Sunday, June 11, 2017

What Is Missing From The Gospels?

But there are also many other things which Jesus did;
were every one of them to be written, I suppose that
the world itself could not contain the books that
would be written.
– John 21:25
The above words are the last sentence from the Gospel of John.  They say that Jesus did many things beyond just those captured in the Bible, and so I was led to wonder on just what those other things might be, and I asked myself why were they so unimportant or less important that they didn’t merit mentioning by John?
Well, that question was in fact answered by John --- these things WERE important and WERE mentioned here; they were just not detailed.  Everything that Jesus did, especially in His public life, was important.  So, what were these important, excluded things?  The Spirit tells me that no great doctrine of Jesus was excluded from the Bible; there was no “and abortion is okay in the case of rape” or “it’s a loving act to kill old people with dementia” said by Jesus but omitted by the Gospel writers.  No, no major surprises were omitted.  So then, were the omitted things Jesus did just more of the same, as written:  more miracles, more evangelization in the temples, and more talking to his apostles?  I think it’s certain Jesus did more of all of those things --- although if there were a feeding of 20,000 or a raising of a whole graveyard of the dead it likely would have been included by the Gospel writers in their works.  So, in general then, what is missing?
John’s was the last (and many say the greatest) of the Gospels.  He does detail some events not elaborated on in the other Gospels, but the thing that stands out for me (and many others) about John’s Gospel is the section often called The Great Discourse.  This is Chapters 13-17; the lengthy talk given by Jesus at the Last Supper.  This section is unique and, as Jesus’ last words to His apostles, important.  And over and over again, in various ways and with various examples these words emphasize one thing: “You must act in love; I came to teach you how to love.”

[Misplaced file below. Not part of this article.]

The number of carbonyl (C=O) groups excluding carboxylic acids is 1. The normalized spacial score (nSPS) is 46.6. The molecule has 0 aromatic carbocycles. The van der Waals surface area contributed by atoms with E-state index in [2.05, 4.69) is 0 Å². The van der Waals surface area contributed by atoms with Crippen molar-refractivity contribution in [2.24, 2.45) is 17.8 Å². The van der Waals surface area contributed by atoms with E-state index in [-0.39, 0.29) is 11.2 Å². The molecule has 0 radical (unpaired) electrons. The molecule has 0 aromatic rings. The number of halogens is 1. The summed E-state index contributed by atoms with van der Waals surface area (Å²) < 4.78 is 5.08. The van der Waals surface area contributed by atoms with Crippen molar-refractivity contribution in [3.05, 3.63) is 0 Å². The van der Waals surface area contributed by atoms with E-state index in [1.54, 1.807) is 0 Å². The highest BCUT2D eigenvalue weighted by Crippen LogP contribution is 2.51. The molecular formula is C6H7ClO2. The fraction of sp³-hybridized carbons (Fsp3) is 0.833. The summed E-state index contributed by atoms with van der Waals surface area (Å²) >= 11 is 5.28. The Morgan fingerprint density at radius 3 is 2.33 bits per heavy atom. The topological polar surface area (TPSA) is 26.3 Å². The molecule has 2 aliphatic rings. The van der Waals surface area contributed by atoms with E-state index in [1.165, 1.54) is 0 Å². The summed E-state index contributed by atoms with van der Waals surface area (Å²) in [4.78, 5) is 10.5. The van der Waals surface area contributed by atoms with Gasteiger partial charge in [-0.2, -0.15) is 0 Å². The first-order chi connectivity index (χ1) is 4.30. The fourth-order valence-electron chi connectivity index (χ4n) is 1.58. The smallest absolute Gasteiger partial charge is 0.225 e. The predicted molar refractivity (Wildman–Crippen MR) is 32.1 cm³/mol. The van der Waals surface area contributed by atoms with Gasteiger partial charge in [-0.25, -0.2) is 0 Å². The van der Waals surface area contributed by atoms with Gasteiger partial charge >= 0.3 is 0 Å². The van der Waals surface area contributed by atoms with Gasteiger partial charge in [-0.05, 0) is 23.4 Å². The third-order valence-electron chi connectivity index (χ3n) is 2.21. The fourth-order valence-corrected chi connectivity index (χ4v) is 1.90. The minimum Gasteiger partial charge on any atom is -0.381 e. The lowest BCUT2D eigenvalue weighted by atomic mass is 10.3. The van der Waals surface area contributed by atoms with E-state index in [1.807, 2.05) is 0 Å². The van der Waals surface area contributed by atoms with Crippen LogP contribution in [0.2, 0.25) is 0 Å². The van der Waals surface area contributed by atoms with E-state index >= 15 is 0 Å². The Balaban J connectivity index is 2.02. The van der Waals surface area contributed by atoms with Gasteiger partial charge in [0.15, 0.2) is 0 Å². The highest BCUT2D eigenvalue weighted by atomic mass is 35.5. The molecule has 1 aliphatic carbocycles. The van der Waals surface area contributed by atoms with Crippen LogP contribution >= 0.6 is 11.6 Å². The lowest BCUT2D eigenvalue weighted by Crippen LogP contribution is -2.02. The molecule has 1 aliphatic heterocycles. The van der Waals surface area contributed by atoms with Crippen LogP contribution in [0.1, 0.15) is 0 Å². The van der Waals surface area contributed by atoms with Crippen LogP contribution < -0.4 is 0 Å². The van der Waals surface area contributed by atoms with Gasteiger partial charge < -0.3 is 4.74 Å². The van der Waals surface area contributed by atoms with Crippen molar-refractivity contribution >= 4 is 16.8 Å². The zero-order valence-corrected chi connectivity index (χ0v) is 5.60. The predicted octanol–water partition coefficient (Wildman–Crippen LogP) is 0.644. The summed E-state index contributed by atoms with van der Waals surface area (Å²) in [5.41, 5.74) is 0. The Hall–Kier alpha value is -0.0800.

So, what were the actions of Jesus not written of in the Gospels?  In a word, I think they were actions of love.  Words cannot adequately describe agape love in action; even seeing it, it is difficult to describe.  I think missing from the Gospels are the many, many times Jesus acted in love --- with each and every person He met.  (I remind you again the words of Roman historians, who noted the distinctiveness of the Christians: “See how they love one another.”)  I’ve read testimonies of people who caught Pope John Paul II’s eye for just a moment as he paraded by, and in that moment, they say they felt his love.  I’m sure everyone who caught Jesus’ eye felt that way also --- perhaps a strange and scary event for some who may never have felt loved before.  And I’m sure Jesus had many dinners with sinners, and many with just common folk --- nobodies like us.  He was just friends with them; He just loved them.  And I’m sure He spent many a day or night listening with empathy to the problems of people who came to Him or people He just met in passing.  He listened with love, and He undoubtedly prayed with them --- even the most obnoxious ones, whom we would probably shun.
I think that’s what Jesus did, which was so common that details were omitted from the Gospels:  He just loved those He met.  It’s what He said to do in that Final Discourse, His last and perhaps most important words.  It’s written that the Holy Spirit descended on Jesus during His Baptism in the Jordan (and Thomas Aquinas wrote that the proper name of the Spirit is Love).  And so, if we wish to follow His word and example, it’s what we must do:  Pray the Holy Spirit would come to us also, so that we might love those we meet, the people God puts in our lives.
He loved them because they needed Him.  And He tells us they need us also, as we need them.
There are so many people in need of love all around us, if we would just open our eyes.  There are so many organizations you can join or help:  food distributions, soup kitchens, visit-the-sick ministries, hospice ministries, caregiver ministries, and ministries to the homebound – like Meals on Wheels.  “What can I do” is a question asked only by those not seriously looking --- or listening, or those who believe that they can fulfill the commandment to love by writing a check. 
Specific words about living a life of love may be missing from the Gospels, but they permeate every single word and action of Jesus:  Just love them, as I do.  Time well-spent now, will yield time well-spent in eternity, with LOVE.   

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